EMA publishes first Guidance for Stem Cell Therapies in Animals

On 23.June 2017, the Committee for Medicinal Products for Veterinary Use (CVMP) of the European Medicines Agency (EMA) has published a new Questions and Answers (Q&A) document. It represents the first European guidance ever relating to stem cell-based medicines for veterinary use. The document focusses on the concerns of manufacturers as well as authorities on the sterility of allogenic stem cell therapies in the veterinary sector. In their announcement the EMA stated:

"Allogenic stem cell-based veterinary medicines originate from tissues (such as bone marrow or fat) from a donor from the same species of animal, not from the recipient of the cells. These products are manufactured in large batches which need to be sterile as they are administered by injection directly into the body. Microbiological contamination can occur at various steps, from the initial sampling of the cells and tissues, up to the final product packaging into containers such as vials, syringes or bottles. A crucial step is the sourcing and collection of the stem cells as it is not always possible to fully implement aseptic techniques at this stage. Control for the absence of microorganisms is also key in manufacturing process controls and quality controls of cell preparations at selected stages of production. The guidance provides answers to eight main issues identified by ADVENT to support manufacturers in ensuring sterile and safe stem cell-based therapies for veterinary use.

Until now, no specific guidance on stem cell-based medicines for veterinary use was available from EMA. The CVMP identified the sterility of allogenic stem cell therapies as one of the priority areas where it would be useful and necessary to develop guidance, following a review of the scientific evidence, such as published literature, available guidance on stem cells for medicines for human use, experience gained by the CVMP through scientific advice and public consultations. More guidance concerning cell based products and other priority areas such as monoclonal antibodies is under development.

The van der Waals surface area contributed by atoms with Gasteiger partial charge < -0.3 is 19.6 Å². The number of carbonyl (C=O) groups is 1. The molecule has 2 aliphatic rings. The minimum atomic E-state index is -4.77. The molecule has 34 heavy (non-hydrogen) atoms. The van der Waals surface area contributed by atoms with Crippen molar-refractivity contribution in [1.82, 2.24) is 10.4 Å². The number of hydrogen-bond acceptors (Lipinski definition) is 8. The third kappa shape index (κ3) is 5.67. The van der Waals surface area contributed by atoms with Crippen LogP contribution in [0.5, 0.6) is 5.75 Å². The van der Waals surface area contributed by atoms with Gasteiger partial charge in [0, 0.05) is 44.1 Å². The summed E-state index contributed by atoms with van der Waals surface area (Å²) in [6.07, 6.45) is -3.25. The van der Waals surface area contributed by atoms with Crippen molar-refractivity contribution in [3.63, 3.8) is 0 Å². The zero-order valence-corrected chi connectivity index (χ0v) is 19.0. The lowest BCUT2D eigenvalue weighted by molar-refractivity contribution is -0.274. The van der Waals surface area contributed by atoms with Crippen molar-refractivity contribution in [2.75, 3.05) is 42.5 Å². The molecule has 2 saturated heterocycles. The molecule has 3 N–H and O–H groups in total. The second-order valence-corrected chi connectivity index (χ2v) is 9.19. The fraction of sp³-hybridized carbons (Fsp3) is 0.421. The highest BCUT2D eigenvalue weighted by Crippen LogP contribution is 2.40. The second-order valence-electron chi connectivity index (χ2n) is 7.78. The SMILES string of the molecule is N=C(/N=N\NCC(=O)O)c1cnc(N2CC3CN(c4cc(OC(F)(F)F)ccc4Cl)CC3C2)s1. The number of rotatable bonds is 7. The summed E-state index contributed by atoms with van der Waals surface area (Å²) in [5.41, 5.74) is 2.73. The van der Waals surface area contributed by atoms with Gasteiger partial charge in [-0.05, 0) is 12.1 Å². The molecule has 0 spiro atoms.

Interest and research activities into novel therapies such as stem cell or gene therapy has gathered speed over the last few years. ADVENT, a group mandated by the CVMP and composed of senior regulatory experts, brings together wide knowledge and expertise on the scientific aspects of veterinary medicines and also on their regulation. It was set up by EMA to provide general guidance on the requirements for authorisation of novel veterinary medicines and engages additional specific expertise for the development of such guidance.

Novel therapies are therapies entirely new to the veterinary sector either because they are genuinely new and have not been previously used in animals, or new only to the veterinary domain, although well known in the context of human medicines."

Relating to the fact, that a contamination with microorganisms can occur in various steps during the manufacturing process, such a guidance document will be helpful for manufacturers as well as for authorities. Especially sourcing and collection of stem cells is not always possible under aseptic conditions and techniques. Additionally, the raw material can be a source of contamination and the in vitro processing can be risky too. 

Moreover the control of absence of microorganisms and their  degradation products like Endotoxins and Pyrogens, in selected stages of the production and/or in the final stem cell-based product is an important concern. But testing is often not easy which is related to limited suitability of the common methods - especially for products with a short shelf life - or to masking effects of endotoxins. For that, the document refers in its introduction to the relevant documents of the Pharmacopoeias like European Pharmacopoeia chapter 

  • 2.6.1 ‘Sterility’
  • 2.6.7 ‘Mycoplasmas’
  • 2.6.27 ‘Microbiological Control of Cellular Products’
  • 5.1.6 ‘Alternative methods for control of microbiological quality’
  • 5.1.9 ‘Guidelines for using the test for sterility’.

In the general text 5.14 on ‘Gene transfer medicinal products for human use’ the Ph. Eur. advises to test genetically modified cells for specific characteristics (sterility, mycoplasma, endotoxin).

Guidance on raw materials of biological origin has been recently developed by the Ph. Eur. 5.2.12 ‘Raw materials of biological origin for the production of cell-based and gene therapy medicinal products’ .

The United States Pharmacopeia (USP) has established a specific chapter <1046> addressing ‘Cellular and Tissue-based Products’ , which gives information on sterility, mycoplasma and endotoxin testing, amongst other things.

Read more about the Questions and Answers on allogenic stem cell-based products for veterinary use: specific questions on sterility.

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